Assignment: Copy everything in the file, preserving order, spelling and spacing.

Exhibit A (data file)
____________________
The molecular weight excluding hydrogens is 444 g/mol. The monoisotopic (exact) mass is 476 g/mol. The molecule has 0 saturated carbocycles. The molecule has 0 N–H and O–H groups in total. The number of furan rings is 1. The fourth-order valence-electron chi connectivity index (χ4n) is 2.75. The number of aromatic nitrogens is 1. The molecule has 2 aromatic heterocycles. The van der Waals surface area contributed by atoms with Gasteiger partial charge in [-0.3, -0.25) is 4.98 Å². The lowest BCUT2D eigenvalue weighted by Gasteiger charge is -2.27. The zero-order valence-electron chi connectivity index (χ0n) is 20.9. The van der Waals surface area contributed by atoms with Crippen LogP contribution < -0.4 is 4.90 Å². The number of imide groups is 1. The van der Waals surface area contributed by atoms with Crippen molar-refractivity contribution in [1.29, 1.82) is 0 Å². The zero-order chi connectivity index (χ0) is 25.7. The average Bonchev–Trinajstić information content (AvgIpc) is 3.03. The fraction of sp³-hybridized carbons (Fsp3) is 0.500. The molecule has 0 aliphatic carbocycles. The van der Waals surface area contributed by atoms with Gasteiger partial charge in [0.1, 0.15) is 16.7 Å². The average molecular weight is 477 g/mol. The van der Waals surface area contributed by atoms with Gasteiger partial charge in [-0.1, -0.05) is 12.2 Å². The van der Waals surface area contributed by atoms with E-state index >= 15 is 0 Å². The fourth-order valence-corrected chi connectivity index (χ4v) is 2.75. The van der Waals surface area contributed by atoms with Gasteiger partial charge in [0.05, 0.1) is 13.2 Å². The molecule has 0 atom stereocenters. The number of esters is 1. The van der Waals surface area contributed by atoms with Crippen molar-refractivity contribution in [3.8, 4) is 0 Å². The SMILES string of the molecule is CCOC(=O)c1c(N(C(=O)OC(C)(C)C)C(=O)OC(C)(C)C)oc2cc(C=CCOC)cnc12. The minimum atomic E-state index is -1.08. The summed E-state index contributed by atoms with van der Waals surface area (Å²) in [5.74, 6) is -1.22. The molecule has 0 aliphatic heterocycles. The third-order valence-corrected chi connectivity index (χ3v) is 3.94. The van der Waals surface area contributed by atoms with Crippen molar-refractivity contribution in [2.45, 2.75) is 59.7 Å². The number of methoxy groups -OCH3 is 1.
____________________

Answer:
The molecular weight excluding hydrogens is 444 g/mol. The monoisotopic (exact) mass is 476 g/mol. The molecule has 0 saturated carbocycles. The molecule has 0 N–H and O–H groups in total. The number of furan rings is 1. The fourth-order valence-electron chi connectivity index (χ4n) is 2.75. The number of aromatic nitrogens is 1. The molecule has 2 aromatic heterocycles. The van der Waals surface area contributed by atoms with Gasteiger partial charge in [-0.3, -0.25) is 4.98 Å². The lowest BCUT2D eigenvalue weighted by Gasteiger charge is -2.27. The zero-order valence-electron chi connectivity index (χ0n) is 20.9. The van der Waals surface area contributed by atoms with Crippen LogP contribution < -0.4 is 4.90 Å². The number of imide groups is 1. The van der Waals surface area contributed by atoms with Crippen molar-refractivity contribution in [1.29, 1.82) is 0 Å². The zero-order chi connectivity index (χ0) is 25.7. The average Bonchev–Trinajstić information content (AvgIpc) is 3.03. The fraction of sp³-hybridized carbons (Fsp3) is 0.500. The molecule has 0 aliphatic carbocycles. The van der Waals surface area contributed by atoms with Gasteiger partial charge in [0.1, 0.15) is 16.7 Å². The average molecular weight is 477 g/mol. The van der Waals surface area contributed by atoms with Gasteiger partial charge in [-0.1, -0.05) is 12.2 Å². The van der Waals surface area contributed by atoms with E-state index >= 15 is 0 Å². The fourth-order valence-corrected chi connectivity index (χ4v) is 2.75. The van der Waals surface area contributed by atoms with Gasteiger partial charge in [0.05, 0.1) is 13.2 Å². The molecule has 0 atom stereocenters. The number of esters is 1. The van der Waals surface area contributed by atoms with Crippen molar-refractivity contribution in [3.8, 4) is 0 Å². The SMILES string of the molecule is CCOC(=O)c1c(N(C(=O)OC(C)(C)C)C(=O)OC(C)(C)C)oc2cc(C=CCOC)cnc12. The minimum atomic E-state index is -1.08. The summed E-state index contributed by atoms with van der Waals surface area (Å²) in [5.74, 6) is -1.22. The molecule has 0 aliphatic heterocycles. The third-order valence-corrected chi connectivity index (χ3v) is 3.94. The van der Waals surface area contributed by atoms with Crippen molar-refractivity contribution in [2.45, 2.75) is 59.7 Å². The number of methoxy groups -OCH3 is 1.